OF YOUR MONEY
Sometimes the benefits you get out of a scheme don’t outweigh the costs, writes Angelique Ruzicka
The reason I recommend ditching programmes that you don’t use is because you are more often than not charged for them in one way or another. Some companies are transparent about it, though. For instance, Absa shows on its website that rewards members pay a monthly fee of R23 a month, or an annual fee of R276.
Sometimes you won’t be aware of how much you are paying as the fees can be built into your monthly premiums.
“Quite often, funeral policies have airtime or food vouchers as a benefit, but you are paying for it. With cash-back schemes offered by life or car insurance providers, you pay extra in the premium for it. Remember that none of these businesses are charities – it’s all costed into the premiums,” says Keevy.
Rewards are not always created as perks for customers – they are also used to discourage customers from making claims.
“Short-term insurance companies have included these cash-back schemes as an incentive to their customer not to claim. By reducing their claims experience, they are boosting their profits,” says Keevy.
If the benefits you get from joining a scheme don’t outweigh the cost that you’re paying, you’re not winning in my mind – you’re losing.
But there’s more to it than that. Have you ever tried to work out how much you’ve actually spent to achieve rewards points? Often, reward schemes make it difficult to calculate how much you spent to get the number of rewards or points earned because they use formulas, such as, for example, for every R10 spent, you get two points and you get four points if you use a different card, etc. If you can’t work out how you benefit, it’s probably best to walk away.
YOUR RIGHTS ON REDEMPTION
If you forget to redeem a voucher, you could still challenge its validity. Rosalind Lake, a director at Norton Rose Fulbright who specialises in competition and consumer law, says that the standard rules under the Consumer Protection Act are that the voucher should be valid for three years from the date of purchase.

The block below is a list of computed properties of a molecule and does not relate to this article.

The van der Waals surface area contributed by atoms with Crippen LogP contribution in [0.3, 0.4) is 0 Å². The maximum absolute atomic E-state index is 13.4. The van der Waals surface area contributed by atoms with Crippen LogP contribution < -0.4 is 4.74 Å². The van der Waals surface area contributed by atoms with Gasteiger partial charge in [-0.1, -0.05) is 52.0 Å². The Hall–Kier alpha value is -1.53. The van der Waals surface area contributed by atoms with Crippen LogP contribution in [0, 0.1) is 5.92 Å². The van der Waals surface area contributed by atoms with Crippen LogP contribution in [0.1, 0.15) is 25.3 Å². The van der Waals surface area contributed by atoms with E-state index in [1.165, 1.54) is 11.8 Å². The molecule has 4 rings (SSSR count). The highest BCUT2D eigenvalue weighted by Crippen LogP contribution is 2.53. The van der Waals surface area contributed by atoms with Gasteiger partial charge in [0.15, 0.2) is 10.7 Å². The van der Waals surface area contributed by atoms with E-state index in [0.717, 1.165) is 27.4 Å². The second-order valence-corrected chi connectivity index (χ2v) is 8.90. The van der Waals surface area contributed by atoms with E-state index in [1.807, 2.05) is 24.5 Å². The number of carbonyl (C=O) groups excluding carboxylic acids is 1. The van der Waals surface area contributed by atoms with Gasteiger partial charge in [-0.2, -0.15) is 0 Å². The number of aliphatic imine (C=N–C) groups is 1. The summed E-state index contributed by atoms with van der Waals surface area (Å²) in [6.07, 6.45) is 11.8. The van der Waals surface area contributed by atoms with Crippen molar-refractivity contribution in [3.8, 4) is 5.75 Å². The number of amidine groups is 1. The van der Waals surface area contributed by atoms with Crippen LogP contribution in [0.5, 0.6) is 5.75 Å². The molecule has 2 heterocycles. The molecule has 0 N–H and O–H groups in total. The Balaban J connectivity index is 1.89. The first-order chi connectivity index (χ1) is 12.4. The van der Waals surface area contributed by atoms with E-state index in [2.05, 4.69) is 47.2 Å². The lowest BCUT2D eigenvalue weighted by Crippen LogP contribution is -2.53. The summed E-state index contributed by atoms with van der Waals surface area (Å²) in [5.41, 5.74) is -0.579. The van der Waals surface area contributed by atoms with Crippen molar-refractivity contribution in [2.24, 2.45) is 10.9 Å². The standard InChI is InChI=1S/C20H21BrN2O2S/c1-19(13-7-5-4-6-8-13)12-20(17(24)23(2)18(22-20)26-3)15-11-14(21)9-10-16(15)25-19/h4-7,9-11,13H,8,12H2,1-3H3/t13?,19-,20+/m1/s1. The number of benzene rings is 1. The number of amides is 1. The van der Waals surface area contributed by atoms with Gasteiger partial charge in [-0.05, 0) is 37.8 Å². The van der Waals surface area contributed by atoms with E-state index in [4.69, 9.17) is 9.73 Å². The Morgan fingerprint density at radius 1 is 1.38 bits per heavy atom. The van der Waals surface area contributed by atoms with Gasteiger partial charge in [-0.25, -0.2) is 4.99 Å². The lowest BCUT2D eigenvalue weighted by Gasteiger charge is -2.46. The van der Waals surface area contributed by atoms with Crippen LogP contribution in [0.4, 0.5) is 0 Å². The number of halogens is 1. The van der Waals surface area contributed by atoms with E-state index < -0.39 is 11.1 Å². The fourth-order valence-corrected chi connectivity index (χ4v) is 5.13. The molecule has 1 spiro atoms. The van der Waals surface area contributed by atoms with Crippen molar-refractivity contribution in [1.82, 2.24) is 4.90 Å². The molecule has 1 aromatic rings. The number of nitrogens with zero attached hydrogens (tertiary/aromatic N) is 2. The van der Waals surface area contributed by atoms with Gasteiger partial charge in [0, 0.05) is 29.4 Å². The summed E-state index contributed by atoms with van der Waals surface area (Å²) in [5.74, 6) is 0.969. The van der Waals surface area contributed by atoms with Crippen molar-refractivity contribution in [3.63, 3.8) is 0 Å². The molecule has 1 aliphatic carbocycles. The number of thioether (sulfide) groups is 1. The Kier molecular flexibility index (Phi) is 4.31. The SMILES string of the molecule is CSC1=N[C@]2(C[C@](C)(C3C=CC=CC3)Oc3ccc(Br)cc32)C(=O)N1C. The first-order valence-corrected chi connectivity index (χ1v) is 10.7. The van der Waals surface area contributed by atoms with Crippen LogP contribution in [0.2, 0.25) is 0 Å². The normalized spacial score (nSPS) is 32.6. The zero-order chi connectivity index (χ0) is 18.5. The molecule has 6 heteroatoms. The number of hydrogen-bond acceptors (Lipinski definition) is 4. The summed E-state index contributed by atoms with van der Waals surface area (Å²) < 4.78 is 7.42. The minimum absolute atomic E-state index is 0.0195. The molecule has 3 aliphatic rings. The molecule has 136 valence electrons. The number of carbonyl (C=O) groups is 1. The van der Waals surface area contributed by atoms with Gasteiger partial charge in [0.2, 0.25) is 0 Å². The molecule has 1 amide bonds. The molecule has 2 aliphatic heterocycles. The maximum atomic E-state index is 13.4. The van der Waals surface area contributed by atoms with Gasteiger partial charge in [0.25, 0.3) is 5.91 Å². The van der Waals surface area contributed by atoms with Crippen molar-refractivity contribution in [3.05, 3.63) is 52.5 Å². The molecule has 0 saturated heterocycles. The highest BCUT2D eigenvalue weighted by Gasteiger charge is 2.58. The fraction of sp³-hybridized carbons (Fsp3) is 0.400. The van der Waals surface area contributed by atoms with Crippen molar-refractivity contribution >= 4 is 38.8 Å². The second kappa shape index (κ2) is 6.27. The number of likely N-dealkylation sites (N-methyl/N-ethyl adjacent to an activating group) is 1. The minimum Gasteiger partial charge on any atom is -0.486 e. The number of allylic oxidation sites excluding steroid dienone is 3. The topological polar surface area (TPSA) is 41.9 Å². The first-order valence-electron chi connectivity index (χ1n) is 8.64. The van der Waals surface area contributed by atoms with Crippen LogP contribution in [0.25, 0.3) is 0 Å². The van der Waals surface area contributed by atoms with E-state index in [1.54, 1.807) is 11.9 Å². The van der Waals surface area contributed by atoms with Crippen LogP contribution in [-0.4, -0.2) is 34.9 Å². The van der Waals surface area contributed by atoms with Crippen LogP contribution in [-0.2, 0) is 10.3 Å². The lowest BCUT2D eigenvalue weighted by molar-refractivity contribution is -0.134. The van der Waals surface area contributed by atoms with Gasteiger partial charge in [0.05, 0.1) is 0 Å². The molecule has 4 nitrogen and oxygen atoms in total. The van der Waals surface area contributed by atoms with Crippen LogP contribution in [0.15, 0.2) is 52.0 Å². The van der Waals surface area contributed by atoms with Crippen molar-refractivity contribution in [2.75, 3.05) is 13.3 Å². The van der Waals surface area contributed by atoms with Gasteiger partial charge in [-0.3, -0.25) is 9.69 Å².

“The only time you would get it for less time is if it’s a promotional offer. For example, a group-buying website says you can get 80% off a massage voucher, but you have to use it within a certain time period. The restrictions have to be disclosed. Often, there’s a discount in exchange for the customer using it in a reduced time period,” Lake says.
She says that voucher redemptions and their validity are not complaints that she comes across often.
“But I think this may also be down to the lack of awareness around this rule. People also tend to forget over time that their voucher is still valid. I advise that, before getting a voucher, you check the rules and regulations surrounding it very carefully.”
CALLING IT QUITS … OR NOT
If you are bad at remembering when vouchers or rewards expire, but you’re still in love with getting rewarded for things you buy and do, rather join schemes that have rewards and points that don’t expire, such as FNB’s eBucks. Shop around to find the best reward scheme for your lifestyle and budget.
Alternatively, quit them altogether. Keevy says we’ve lost touch with why we use products in the first place.
“Understand why you sign up for a product and don’t let rewards cloud your judgement. Rewards should be a secondary thing. You need to understand that you never get something for free. And the more dependent you are on the rewards, the less inclined you are to move somewhere else,” he adds.
And this can be detrimental for you in the long run, particularly if there are savings to be made.